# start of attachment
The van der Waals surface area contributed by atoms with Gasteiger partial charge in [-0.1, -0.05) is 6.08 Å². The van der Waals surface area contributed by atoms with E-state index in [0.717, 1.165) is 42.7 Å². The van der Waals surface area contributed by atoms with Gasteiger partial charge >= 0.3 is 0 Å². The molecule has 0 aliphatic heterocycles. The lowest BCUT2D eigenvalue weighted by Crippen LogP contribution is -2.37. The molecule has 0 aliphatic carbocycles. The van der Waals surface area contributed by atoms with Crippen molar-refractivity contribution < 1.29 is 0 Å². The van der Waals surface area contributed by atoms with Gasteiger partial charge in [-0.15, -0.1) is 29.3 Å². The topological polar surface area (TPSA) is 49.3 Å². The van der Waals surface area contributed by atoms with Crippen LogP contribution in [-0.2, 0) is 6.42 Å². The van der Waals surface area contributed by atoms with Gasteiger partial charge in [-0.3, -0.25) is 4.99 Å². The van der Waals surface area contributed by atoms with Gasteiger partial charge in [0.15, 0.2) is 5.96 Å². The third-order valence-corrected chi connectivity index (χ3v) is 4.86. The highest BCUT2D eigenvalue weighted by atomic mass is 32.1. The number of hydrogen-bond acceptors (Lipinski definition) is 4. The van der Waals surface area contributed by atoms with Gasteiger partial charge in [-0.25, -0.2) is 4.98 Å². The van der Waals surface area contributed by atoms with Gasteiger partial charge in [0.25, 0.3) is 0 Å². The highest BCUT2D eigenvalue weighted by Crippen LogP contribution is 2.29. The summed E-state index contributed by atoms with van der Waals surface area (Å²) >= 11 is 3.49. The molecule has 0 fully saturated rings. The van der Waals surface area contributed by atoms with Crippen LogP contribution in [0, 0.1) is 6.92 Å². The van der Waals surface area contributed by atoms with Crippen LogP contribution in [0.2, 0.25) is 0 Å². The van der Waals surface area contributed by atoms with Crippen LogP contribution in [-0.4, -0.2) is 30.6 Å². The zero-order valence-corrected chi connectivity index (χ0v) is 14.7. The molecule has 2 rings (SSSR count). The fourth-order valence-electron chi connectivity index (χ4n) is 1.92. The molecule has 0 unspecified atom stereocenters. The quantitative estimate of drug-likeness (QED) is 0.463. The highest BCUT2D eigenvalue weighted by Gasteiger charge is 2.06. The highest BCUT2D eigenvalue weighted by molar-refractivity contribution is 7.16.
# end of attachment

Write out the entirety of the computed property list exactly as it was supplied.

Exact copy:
The van der Waals surface area contributed by atoms with Gasteiger partial charge in [-0.1, -0.05) is 6.08 Å². The van der Waals surface area contributed by atoms with E-state index in [0.717, 1.165) is 42.7 Å². The van der Waals surface area contributed by atoms with Gasteiger partial charge >= 0.3 is 0 Å². The molecule has 0 aliphatic heterocycles. The lowest BCUT2D eigenvalue weighted by Crippen LogP contribution is -2.37. The molecule has 0 aliphatic carbocycles. The van der Waals surface area contributed by atoms with Crippen molar-refractivity contribution < 1.29 is 0 Å². The van der Waals surface area contributed by atoms with Gasteiger partial charge in [-0.15, -0.1) is 29.3 Å². The topological polar surface area (TPSA) is 49.3 Å². The van der Waals surface area contributed by atoms with Crippen LogP contribution in [-0.2, 0) is 6.42 Å². The van der Waals surface area contributed by atoms with Gasteiger partial charge in [-0.3, -0.25) is 4.99 Å². The van der Waals surface area contributed by atoms with Gasteiger partial charge in [0.15, 0.2) is 5.96 Å². The third-order valence-corrected chi connectivity index (χ3v) is 4.86. The highest BCUT2D eigenvalue weighted by atomic mass is 32.1. The number of hydrogen-bond acceptors (Lipinski definition) is 4. The van der Waals surface area contributed by atoms with Gasteiger partial charge in [-0.25, -0.2) is 4.98 Å². The van der Waals surface area contributed by atoms with Gasteiger partial charge in [0.25, 0.3) is 0 Å². The highest BCUT2D eigenvalue weighted by Crippen LogP contribution is 2.29. The summed E-state index contributed by atoms with van der Waals surface area (Å²) >= 11 is 3.49. The molecule has 0 fully saturated rings. The van der Waals surface area contributed by atoms with Crippen LogP contribution in [0, 0.1) is 6.92 Å². The van der Waals surface area contributed by atoms with Crippen LogP contribution in [0.2, 0.25) is 0 Å². The van der Waals surface area contributed by atoms with Crippen LogP contribution in [-0.4, -0.2) is 30.6 Å². The zero-order valence-corrected chi connectivity index (χ0v) is 14.7. The molecule has 2 rings (SSSR count). The fourth-order valence-electron chi connectivity index (χ4n) is 1.92. The molecule has 0 unspecified atom stereocenters. The quantitative estimate of drug-likeness (QED) is 0.463. The highest BCUT2D eigenvalue weighted by Gasteiger charge is 2.06. The highest BCUT2D eigenvalue weighted by molar-refractivity contribution is 7.16.